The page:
3. Tell your Friends and Family They Won’t Be Teaching You
A lot of adults learn on holidays organised by friends and/or family who can already ski. If you are one of them, then don’t, don’t, DON’T let them be your ski instructors. Pretty soon, they’ll get bored of teaching you the basics and drag you to the top of a vertiginous slope with the dread words, “you’ll be fine”. If you don’t actually hurt yourself, you’ll be so freaked out by the experience you probably won’t want to leave the chalet again until the transfer bus comes to take you back to the airport.
The only way to learn is to book yourself into ski school. The luxury option is to have private classes. Some people will find the unremitting focus on them (and their mistakes) claustrophobic. But most thrive on this kind of attention and make rapid progress.
The cost of private lessons can, however, be astronomical (especially in the A-list French resorts, although private tuition in Italian resorts is notably cheaper). The cheaper option is to join a five- or six-day course of group lessons, with classes in the morning and free time after lunch to practise what you have learnt. You should enrol for the course at the same time as you book your holiday, but don’t just blindly book the ski school offered by your tour operator.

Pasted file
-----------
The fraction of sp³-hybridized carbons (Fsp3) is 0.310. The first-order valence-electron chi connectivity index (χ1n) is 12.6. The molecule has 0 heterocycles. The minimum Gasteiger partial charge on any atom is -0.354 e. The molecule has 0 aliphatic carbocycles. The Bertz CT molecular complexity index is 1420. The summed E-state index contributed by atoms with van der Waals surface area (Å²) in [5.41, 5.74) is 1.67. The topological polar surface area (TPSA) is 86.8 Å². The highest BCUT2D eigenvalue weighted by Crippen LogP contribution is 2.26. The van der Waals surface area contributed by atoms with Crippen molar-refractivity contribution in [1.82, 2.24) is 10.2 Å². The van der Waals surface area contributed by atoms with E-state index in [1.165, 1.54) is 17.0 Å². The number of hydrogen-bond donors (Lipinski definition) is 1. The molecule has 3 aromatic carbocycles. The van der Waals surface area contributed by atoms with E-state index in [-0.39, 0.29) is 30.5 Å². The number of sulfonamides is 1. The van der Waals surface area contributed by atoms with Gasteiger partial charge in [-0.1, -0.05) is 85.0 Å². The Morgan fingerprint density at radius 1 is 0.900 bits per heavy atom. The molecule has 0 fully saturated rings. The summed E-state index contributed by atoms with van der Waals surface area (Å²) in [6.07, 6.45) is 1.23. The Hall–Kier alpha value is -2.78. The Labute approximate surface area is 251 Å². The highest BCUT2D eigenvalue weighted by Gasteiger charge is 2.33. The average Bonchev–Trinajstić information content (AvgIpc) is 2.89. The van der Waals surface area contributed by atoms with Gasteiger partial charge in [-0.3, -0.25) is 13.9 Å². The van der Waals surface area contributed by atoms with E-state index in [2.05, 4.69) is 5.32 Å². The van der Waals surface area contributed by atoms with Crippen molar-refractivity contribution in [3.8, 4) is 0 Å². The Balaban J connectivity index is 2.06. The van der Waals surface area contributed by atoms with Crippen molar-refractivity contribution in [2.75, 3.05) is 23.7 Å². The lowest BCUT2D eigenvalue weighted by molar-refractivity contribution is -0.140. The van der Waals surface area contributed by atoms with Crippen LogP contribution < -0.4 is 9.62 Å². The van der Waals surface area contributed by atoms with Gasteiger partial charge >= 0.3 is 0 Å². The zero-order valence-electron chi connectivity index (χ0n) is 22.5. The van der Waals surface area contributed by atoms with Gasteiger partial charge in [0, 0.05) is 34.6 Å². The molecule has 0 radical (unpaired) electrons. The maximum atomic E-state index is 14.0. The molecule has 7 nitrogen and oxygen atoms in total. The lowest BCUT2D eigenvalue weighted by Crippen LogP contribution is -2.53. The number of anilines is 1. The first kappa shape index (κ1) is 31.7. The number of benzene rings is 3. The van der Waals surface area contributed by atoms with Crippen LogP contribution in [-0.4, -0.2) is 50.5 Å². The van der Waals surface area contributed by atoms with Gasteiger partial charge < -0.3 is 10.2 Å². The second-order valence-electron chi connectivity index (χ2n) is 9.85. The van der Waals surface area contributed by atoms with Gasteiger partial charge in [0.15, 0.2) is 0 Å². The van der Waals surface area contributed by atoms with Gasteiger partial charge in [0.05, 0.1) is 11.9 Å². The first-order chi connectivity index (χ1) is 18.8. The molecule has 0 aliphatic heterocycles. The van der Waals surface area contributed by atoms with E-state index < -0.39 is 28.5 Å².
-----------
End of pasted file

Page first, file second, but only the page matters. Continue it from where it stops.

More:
Check first to see if there’s a British ski school in your resort. Oh, and don’t forget to take out specialist ski insurance.
4. Get Fit
The last thing you want is to spend hundreds of pounds on a ski holiday, only to find you are too tired to get out of bed on the third morning of the trip. Taken in isolation, the snowplough – the classic beginner’s manoeuvre – is not demanding. But it is if you practise it over and over again for six hours a day, at altitude, for an entire week. The only way to make sure you have the energy – both physical and mental – to enjoy the experience is get in shape long before you hit the slopes.
Non gym-bunnies, don’t panic. There are lots of ways to get your heart rate up and strengthen those leg muscles in your every day routine: take the stairs instead of lifts or escalators; cycle or power walk to work instead of driving; when eating your morning porridge, swap the breakfast table for a spot against your living room wall – press your back flat against the wall, and holding the position with your legs bent at 90 degrees (“bend ze knees!”), see how long you can stay there. (If it’s less than 10 seconds, well, you need to climb more stairs.)
If you are serious about building your ski fitness, we’ve got a great fitness plan for that. I recommend that you start working out 12 weeks before the beginning of your holiday.